Special Report

Human-Made Landmarks Climate Change Is Destroying

Ancient Village of Bagerhut
> Location: Bangladesh

In the famously vulnerable coastal region of Bangladesh, an ancient city is showing signs of climate change damage. Bagerhut is a 50 square kilometer UNESCO World Heritage site filled with mosques, bridges, mausoleums, and other structures built in the Bengal Sultanate of the 15th century. Vulnerable to the same storms and flooding that is displacing village populations along the coast, the longer-term and more devastating threat is sea level rise. Already, salt intrusion is weakening the base of the city’s largest and most famous building, the Nine Dome Mosque.

Source: Andreas Rentz / Getty Images News via Getty Images

Cologne Cathedral
> Location: Cologne, Germany

It took 600 years to build the magnificent gothic Cathedral of Cologne Germany, including a 300 year gap in construction. It was finished in the mid 19th century, just as industrialization was beginning to pollute the air. The cathedral withstood the bombings of World War II, though it required repairs. More recently, repairs have been undertaken to replace pollution-damaged stones with more resilient materials.

Source: Xantana / iStock via Getty Images

> Location: Rome, Italy

An important phase in the decades-long plan of restoring the Colosseum in Rome was completed in 2016 – the removal of the soot and grime that had hidden the landmark’s light-colored travertine surface. The three year project, funded by Tod’s, a high-end fashion and shoe company, cost 6.5 million euros, a good portion of the 25 million price tag for the entire planned restoration. When the generous gift made the cleaning possible, Rome began diverting traffic from the area surrounding the Colosseum and the Roman Forum, another landmark damaged by pollution from automobile exhaust and emissions from modern industry.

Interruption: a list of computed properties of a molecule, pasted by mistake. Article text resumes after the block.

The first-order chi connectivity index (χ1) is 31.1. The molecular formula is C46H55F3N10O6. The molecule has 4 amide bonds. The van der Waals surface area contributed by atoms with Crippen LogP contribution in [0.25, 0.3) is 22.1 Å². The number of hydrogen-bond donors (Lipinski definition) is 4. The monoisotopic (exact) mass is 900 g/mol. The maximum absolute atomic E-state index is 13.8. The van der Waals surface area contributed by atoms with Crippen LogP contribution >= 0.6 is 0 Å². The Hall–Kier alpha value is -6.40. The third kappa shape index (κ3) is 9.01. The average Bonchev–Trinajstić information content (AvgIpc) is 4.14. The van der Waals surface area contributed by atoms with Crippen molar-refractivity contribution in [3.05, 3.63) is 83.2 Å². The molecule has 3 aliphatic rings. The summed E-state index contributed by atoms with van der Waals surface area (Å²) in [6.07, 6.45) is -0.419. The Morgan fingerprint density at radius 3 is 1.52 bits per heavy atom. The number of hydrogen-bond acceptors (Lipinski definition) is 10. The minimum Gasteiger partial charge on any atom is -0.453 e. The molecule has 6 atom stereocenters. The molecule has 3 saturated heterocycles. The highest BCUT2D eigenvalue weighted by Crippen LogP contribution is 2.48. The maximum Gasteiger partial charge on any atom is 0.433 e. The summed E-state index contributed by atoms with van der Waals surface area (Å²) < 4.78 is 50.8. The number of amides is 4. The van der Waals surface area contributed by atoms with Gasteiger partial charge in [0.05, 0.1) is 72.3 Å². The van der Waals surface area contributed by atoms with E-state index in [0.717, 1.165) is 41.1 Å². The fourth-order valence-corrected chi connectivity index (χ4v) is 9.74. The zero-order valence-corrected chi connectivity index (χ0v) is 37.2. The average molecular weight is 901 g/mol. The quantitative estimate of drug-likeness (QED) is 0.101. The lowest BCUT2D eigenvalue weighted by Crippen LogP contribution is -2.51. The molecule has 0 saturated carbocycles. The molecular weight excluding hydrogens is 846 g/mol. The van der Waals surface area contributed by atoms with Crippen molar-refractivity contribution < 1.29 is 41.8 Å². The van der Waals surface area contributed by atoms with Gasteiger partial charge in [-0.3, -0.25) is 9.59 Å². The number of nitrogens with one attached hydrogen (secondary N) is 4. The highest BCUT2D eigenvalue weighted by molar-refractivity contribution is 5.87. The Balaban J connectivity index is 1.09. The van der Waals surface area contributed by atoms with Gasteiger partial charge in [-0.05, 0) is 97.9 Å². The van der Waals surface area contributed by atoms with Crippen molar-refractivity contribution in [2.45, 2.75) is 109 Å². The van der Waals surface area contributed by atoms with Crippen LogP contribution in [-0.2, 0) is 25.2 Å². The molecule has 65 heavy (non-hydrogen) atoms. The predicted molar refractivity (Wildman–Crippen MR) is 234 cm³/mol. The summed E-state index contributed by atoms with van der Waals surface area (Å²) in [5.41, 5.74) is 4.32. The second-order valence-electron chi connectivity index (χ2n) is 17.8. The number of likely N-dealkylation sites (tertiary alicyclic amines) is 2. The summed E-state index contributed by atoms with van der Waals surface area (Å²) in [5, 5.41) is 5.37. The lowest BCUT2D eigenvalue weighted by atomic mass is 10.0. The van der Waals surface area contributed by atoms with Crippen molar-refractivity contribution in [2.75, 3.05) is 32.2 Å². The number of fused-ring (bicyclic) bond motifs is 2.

Dampier Rock Art Complex
> Location: Dampier, Australia

Stretching for nearly 300 miles across an archipelago reaching outward from the northwest corner of Australia, the Dampier Rock Art Complex is home to some of the earliest works of humankind, as many as a million petroglyphs are carved into rock faces and outcroppings, some estimated to be 20,000 years old. The art has survived natural weathering for tens of thousands of years, but air pollution from modern day industrial expansion has already erased some of the shallower engravings and threatens almost total destruction of the ancient treasure within the 21st century.

Source: fotoguy22 / Getty Images

District of Columbia Memorials
> Location: Washington, D.C., US

Suffering from a range of assaults, the once smooth and luminescent marble of our nation’s highly recognizable monuments is stained and can feel like sandpaper to the touch. The damage to the Lincoln and Jefferson Memorials is understood to be caused in large part by the exhaust of bus and automobile traffic. The air pollution is worsened by jet fuel burned overhead.

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